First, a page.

Aggression between chicks and fledglings, at times ending in siblicide and cannibalism, has been mostly studied among nest mates. It is frequent among colonial-nesting birds and is usually related to competition for limiting resources (e.g., food and space) and competitive disparities between siblings, among other factors. We report three observations of full-grown Peruvian Pelican (Pelecanus thagus) fledglings attacking unrelated conspecific nestlings at a breeding colony in central Chile. One case ended in cannibalism. Five elements were common in all three cases: (1) nestlings that were attacked were left unattended by their parents in the nest, (2) nestlings that were attacked were newly hatched (up to 5 days of age), (3) aggressors were full-grown fledglings (60-75 days of age), (4) aggressive fledglings always attacked nestlings in groups, and (5) all cases were observed late in the breeding season. We suggest aggression toward and cannibalism of nestlings by fledglings are opportunistic behaviors, based on the opportunity of finding unattended nests and are triggered by food deprivation, although hormonal mechanisms may also be involved. Our observations constitute the first report of aggression and cannibalism by Peruvian Pelican fledglings.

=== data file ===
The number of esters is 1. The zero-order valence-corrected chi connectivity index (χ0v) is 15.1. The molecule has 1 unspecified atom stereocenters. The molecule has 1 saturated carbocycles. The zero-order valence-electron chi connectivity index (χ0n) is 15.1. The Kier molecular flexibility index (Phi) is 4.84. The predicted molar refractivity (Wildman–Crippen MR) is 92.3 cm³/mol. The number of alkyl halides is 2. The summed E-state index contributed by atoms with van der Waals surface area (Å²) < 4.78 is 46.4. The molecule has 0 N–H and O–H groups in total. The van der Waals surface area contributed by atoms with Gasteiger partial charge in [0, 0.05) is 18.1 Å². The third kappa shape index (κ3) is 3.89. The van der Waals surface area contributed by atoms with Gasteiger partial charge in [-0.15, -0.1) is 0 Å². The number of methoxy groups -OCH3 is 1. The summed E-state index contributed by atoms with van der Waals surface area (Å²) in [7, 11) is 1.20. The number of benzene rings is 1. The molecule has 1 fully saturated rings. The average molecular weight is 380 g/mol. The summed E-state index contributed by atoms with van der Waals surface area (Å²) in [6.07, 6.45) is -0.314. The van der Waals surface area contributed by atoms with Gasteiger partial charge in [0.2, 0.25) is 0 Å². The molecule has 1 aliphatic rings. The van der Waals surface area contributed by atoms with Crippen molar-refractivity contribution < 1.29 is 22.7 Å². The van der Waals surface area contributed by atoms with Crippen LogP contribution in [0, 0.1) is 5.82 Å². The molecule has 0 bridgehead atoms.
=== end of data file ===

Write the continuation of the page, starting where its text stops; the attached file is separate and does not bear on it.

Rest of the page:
ASJC Scopus subject areas
- Animal Science and Zoology
- Ecology, Evolution, Behavior and Systematics